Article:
news Greens Communications Spokesman Scott Ludlam has held his Senate seat in Western Australia following a controversial recount of the state’s Senate vote in September’s Federal Election, but the result is likely to be formally challenged by the rival Palmer United Party and may head to a by election because of the loss of 1,375 crucial votes.
Following the recount which took place over the past several weeks, the Australian Electoral Commission’s State Manager for Western Australia, Peter Kramer, announced the results of the recount and distribution of preferences for the election of six Senators for Western Australia.
The first four candidates to be elected — three from the Liberal Party and one from the Labor Party — maintained their positions, but the recount saw Australian Sports Party candidate Wayne Dropulich and Ludlam re-elected in fifth and sixth spot. Previously, the Palmer United Party and Labor had picked up additional Senate seats in WA.
However, it appears as though the result may be set to head to the Court of Disputed Returns. ABC election analyst Antony Green posted a comprehensive anlysis of the situation in Western Australia yesterday, writing that the AEC very likely knows that its call will be disputed, but that the issue couldn’t head to the Court of Disputed Returns until a result for the Senate in WA was declared.
“With such a close result, the Court may rule it has no confidence in deciding the result on the available ballot papers and order a new election,” wrote Green. “The Court will have to expedite a hearing and decision on this. There is still time to conduct a re-election for Senators to take their seats on 1 July, but that means holding the election by the latest in early May.”
“The election would go through exactly the same procedures as a general election. Writs would be issued, a 33 day campaign would follow, a polling day would be held followed by a count. Unless the High Court surprisingly decided differently, new nominations would be called for. Unless the High Court ruled that the roll as at 7 September be used, there would be a new close of rolls.”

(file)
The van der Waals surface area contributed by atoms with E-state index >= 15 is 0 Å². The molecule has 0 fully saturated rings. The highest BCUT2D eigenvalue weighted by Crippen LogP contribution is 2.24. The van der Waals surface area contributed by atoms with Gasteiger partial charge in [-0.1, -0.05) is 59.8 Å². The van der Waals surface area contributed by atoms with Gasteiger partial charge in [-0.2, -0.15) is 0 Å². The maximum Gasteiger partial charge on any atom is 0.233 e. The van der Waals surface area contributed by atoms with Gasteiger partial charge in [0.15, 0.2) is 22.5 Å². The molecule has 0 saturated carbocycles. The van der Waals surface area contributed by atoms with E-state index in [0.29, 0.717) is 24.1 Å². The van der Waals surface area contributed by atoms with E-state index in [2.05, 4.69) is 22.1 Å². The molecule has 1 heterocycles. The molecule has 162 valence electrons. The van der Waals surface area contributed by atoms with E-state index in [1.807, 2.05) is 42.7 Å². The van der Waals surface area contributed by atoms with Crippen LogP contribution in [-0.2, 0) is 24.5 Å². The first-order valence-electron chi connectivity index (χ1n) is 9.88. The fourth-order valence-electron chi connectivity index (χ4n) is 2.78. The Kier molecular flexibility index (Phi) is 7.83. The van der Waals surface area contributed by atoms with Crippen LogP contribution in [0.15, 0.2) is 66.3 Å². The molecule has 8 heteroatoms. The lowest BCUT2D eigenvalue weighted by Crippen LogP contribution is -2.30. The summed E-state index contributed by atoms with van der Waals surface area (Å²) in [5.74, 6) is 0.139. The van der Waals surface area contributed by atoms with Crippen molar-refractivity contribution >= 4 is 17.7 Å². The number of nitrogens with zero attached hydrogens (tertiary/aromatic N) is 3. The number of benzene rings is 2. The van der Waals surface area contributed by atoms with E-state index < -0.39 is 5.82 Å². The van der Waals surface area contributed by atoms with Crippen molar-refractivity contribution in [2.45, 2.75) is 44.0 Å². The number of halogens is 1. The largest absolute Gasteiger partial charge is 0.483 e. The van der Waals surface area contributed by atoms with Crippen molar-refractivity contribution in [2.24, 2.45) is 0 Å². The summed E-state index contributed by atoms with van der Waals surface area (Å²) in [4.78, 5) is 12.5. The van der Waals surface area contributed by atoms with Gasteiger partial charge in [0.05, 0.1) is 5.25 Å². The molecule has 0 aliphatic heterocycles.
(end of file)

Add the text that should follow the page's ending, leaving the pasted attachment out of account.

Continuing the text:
Ludlam said at a press conference held over the weekend that he was “delighted” with the outcome, but acknowledged the issue was not yet finalised. “The saga is not over yet,” added Greens leader Christine Milne on Twitter on Saturday.
The Palmer United Party, which has already issued challenges in other electoral areas such as the seat of Fairfax, which party leader Clive Palmer was last week confirmed to win, issued a media release last week stating that the AEC should declare the recount invalid after what the party said was the “debacle” involving the 1,375 lost votes. It appears the votes were initially counted during the first count of the WA Senate votes, but were subsequently lost, meaning they were not able to be counted for the recount vote.
Ludlam, too, has previously advocated that the AEC should delay declaring the result of the WA recount until an investigation is completed into the missing votes. The AEC has appointed former Australian Federal Police commissioner Mick Keelty to conduct a review into the missing votes.
If Ludlam does eventually lose his seat, the news will come as a blow to the Australian digital rights community, due to Ludlam’s role over the past half-decade after he was elected in 2007 increasingly coming to focus on holding powerful government departments and law enforcement bodies, politicians, corporations and other groups to account for increasing privacy rights violations and the encroachment of telecommunications surveillance in the digital age.
However, Ludlam told the ABC over the weekend that he was confident of his position in retaining his Senate seat if a by-election is called for the Western Australian senate.
Looks like this saga is going to drag on for a while yet — very likely into early to mid 2014. I wouldn’t be expecting a final result for Ludlam anytime soon.
Image credit: Australian Greens